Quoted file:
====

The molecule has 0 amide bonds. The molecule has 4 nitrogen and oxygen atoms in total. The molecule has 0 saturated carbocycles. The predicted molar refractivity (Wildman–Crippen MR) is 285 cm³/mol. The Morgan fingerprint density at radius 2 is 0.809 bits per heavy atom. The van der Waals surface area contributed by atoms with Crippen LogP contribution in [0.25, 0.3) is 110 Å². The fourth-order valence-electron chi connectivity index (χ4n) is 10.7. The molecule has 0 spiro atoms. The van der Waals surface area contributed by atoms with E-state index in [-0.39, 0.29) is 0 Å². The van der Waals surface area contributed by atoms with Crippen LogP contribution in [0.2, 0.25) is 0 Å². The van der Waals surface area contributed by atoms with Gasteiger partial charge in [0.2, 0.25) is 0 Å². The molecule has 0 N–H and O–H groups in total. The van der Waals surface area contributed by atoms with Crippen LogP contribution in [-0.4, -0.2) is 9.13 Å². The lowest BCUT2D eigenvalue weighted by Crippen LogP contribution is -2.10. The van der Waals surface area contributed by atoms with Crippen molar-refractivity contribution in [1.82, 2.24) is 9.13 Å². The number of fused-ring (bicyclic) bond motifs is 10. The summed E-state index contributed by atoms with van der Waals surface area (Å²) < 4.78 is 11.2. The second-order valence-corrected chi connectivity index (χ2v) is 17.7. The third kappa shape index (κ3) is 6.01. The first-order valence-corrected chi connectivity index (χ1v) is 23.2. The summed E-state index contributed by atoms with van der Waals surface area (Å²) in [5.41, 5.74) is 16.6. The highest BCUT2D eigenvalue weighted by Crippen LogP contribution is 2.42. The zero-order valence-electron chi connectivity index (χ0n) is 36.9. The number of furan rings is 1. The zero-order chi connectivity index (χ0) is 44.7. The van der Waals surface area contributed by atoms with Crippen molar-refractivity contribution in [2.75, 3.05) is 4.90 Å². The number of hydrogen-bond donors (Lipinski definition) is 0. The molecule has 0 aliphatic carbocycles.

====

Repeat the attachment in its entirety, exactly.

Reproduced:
The molecule has 0 amide bonds. The molecule has 4 nitrogen and oxygen atoms in total. The molecule has 0 saturated carbocycles. The predicted molar refractivity (Wildman–Crippen MR) is 285 cm³/mol. The Morgan fingerprint density at radius 2 is 0.809 bits per heavy atom. The van der Waals surface area contributed by atoms with Crippen LogP contribution in [0.25, 0.3) is 110 Å². The fourth-order valence-electron chi connectivity index (χ4n) is 10.7. The molecule has 0 spiro atoms. The van der Waals surface area contributed by atoms with E-state index in [-0.39, 0.29) is 0 Å². The van der Waals surface area contributed by atoms with Crippen LogP contribution in [0.2, 0.25) is 0 Å². The van der Waals surface area contributed by atoms with Gasteiger partial charge in [0.2, 0.25) is 0 Å². The molecule has 0 N–H and O–H groups in total. The van der Waals surface area contributed by atoms with Crippen LogP contribution in [-0.4, -0.2) is 9.13 Å². The lowest BCUT2D eigenvalue weighted by Crippen LogP contribution is -2.10. The van der Waals surface area contributed by atoms with Crippen molar-refractivity contribution in [1.82, 2.24) is 9.13 Å². The number of fused-ring (bicyclic) bond motifs is 10. The summed E-state index contributed by atoms with van der Waals surface area (Å²) < 4.78 is 11.2. The second-order valence-corrected chi connectivity index (χ2v) is 17.7. The third kappa shape index (κ3) is 6.01. The first-order valence-corrected chi connectivity index (χ1v) is 23.2. The summed E-state index contributed by atoms with van der Waals surface area (Å²) in [5.41, 5.74) is 16.6. The highest BCUT2D eigenvalue weighted by Crippen LogP contribution is 2.42. The zero-order valence-electron chi connectivity index (χ0n) is 36.9. The number of furan rings is 1. The zero-order chi connectivity index (χ0) is 44.7. The van der Waals surface area contributed by atoms with Crippen molar-refractivity contribution in [2.75, 3.05) is 4.90 Å². The number of hydrogen-bond donors (Lipinski definition) is 0. The molecule has 0 aliphatic carbocycles.